More no-smoking drama coming to Minnesota CapitolST. PAUL, Minn. (AP) — The curtain could soon fall on smoking as part of theatrical productions in Minnesota, under legislation introduced Thursday.
ST. PAUL, Minn. (AP) — The curtain could soon fall on smoking as part of theatrical productions in Minnesota, under legislation introduced Thursday.
The bill by Democratic Sen. Barb Goodwin would bar actors from puffing away as part of plays.
Smoking in theatrical productions is one of the rare exceptions to a state indoor smoking ban in public places. People aren't permitted to smoke in arenas, nursing homes, common space of apartment buildings and meeting rooms. Minnesota outlawed smoking in bars and restaurants in 2007.
State law permits smoking in performances as long as patrons are given notice in advance and it is noted in performance programs.
Goodwin, of Columbia Heights, said the bill was inspired by a constituent with an allergic reaction to smoking who has worked on theatrical productions and often attends them. But the senator said it goes beyond ambiance issues.
"If they can't do it in any other places why should they be able to do it there?" Goodwin said. "The influence on young people or others in the audience of them smoking is not a good influence you want anyway. It glamorizes smoking, especially when it's on stage like that."
Philip Bither, senior curator of performing arts at the Walker Art Center in Minneapolis, said he views a potential ban as unnecessary and unfortunate. The Walker only occasionally features plays with smoking and Bither doesn't think it would be the same with fake cigarettes or other substitutes.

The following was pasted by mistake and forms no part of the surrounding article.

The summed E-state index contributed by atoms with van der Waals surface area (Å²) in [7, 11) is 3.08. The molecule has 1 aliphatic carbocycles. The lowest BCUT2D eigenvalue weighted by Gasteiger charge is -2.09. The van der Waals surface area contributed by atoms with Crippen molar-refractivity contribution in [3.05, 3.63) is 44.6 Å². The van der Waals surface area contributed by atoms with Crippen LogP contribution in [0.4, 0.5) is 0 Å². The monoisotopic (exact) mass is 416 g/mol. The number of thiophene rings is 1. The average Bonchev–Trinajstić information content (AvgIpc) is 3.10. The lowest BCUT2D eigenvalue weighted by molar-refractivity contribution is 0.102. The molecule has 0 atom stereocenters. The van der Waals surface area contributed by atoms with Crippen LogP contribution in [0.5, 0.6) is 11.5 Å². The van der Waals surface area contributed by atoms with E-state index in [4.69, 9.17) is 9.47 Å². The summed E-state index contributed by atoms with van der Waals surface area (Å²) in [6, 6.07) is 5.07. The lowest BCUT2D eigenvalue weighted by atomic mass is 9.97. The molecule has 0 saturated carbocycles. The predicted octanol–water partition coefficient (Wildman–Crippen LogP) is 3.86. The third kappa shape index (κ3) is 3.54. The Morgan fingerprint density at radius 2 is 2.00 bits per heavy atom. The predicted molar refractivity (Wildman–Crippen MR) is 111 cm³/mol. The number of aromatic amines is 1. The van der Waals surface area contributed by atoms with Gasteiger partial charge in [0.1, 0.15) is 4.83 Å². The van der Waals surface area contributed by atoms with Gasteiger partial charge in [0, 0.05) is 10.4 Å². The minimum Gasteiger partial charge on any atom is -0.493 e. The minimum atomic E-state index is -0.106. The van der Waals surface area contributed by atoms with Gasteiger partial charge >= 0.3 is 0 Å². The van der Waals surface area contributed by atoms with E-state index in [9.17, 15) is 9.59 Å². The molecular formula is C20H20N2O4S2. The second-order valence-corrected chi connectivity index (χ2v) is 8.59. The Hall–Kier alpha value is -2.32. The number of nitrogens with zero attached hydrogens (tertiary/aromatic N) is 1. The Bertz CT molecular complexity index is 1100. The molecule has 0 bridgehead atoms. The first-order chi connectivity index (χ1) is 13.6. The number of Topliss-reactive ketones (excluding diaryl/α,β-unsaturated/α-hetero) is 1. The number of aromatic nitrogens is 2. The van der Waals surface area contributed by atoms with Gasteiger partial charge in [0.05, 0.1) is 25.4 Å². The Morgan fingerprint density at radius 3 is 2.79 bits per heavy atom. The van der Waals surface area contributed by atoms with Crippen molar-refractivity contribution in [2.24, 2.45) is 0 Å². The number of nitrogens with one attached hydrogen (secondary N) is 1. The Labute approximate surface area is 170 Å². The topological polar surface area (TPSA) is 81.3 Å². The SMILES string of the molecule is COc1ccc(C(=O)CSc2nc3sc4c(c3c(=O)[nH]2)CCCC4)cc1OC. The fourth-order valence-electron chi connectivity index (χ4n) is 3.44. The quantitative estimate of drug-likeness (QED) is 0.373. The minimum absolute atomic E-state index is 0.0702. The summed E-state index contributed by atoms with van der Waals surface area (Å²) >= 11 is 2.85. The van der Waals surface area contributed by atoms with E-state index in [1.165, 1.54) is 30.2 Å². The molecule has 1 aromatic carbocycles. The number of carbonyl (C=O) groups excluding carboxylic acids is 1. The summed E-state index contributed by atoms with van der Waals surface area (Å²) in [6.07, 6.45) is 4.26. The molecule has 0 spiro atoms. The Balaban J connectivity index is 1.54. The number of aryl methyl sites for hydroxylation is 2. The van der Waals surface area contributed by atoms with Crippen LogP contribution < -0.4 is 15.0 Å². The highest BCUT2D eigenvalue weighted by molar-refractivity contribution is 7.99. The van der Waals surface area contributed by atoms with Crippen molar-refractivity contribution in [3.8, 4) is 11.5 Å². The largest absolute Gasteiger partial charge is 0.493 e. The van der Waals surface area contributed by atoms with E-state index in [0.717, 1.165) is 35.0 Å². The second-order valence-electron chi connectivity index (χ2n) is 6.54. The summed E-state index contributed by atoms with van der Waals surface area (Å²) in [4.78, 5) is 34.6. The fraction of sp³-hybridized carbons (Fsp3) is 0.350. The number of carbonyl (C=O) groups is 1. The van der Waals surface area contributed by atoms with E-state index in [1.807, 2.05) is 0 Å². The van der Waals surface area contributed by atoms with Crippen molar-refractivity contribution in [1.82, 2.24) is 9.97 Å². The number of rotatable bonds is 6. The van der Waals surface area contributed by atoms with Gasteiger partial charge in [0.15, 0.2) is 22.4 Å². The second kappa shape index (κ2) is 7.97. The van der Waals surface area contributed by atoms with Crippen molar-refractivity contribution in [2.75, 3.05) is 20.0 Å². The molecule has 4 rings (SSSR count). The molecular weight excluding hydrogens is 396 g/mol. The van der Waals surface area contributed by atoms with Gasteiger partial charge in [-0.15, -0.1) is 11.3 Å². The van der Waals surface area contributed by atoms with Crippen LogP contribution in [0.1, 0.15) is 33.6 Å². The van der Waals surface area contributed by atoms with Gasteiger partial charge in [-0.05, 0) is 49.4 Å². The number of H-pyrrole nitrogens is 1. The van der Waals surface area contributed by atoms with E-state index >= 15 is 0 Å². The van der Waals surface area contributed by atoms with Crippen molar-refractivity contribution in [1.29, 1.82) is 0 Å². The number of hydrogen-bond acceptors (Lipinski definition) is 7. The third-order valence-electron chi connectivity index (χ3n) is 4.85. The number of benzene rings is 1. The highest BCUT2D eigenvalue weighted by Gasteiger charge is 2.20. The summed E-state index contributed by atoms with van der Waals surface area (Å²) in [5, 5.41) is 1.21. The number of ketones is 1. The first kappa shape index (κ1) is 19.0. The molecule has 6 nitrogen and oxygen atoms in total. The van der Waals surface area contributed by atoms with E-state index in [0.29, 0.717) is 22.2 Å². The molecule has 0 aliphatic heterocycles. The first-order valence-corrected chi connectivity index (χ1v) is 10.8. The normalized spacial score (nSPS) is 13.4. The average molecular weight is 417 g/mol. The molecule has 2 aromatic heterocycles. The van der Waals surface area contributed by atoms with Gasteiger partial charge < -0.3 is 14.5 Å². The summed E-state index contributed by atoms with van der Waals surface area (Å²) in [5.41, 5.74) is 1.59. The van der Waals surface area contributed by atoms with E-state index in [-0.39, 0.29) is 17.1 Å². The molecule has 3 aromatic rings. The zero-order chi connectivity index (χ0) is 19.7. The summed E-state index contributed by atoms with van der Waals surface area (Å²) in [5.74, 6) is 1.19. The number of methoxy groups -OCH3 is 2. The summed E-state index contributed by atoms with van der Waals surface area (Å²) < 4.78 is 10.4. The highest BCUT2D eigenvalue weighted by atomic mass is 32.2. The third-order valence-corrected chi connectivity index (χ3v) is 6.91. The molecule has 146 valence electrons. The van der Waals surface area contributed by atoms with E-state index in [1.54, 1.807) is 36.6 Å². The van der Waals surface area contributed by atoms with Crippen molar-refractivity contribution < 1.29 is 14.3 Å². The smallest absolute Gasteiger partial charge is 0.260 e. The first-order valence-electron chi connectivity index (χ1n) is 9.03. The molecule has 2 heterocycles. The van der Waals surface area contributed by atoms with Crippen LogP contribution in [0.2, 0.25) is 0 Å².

"The sense of authenticity and realism is often important in the theater," Bither said. "In certain productions it would be lost."
He said one of the most memorable shows the Walker presented was a solo performance of Roger Guenveur Smith doing "A Huey P. Newton Story." In one scene, smoke from his cigarette swirled around him on stage.
"That visual effect added to the metaphor of this complex character," Bither said. Newton co-founded the militant Black Panthers civil rights group in the 1960s.
The proposal against smoking in plays would fully seal off what had been a loophole exploited after Minnesota's bar and restaurant smoking ban was enacted.
Some bars started holding theater nights where customers cast themselves as actors so they could smoke. That practice stopped after some legal setbacks.
In 2009, the state Court of Appeals upheld a fine against the owner of a Babbitt bar. Tank's Bar owner Thomas Marinaro was challenging his petty misdemeanor citation for violating the state smoking ban.
Marinaro had posted a sign on his door for an improvisational performance of "Gun SMOKE Monologues" that was being held every day from 3 p.m. until closing time. Smoking customers wore badges identifying themselves as "actors." Appeals judges agreed with a lower court that the theatrical production was a sham and not exempt under the law.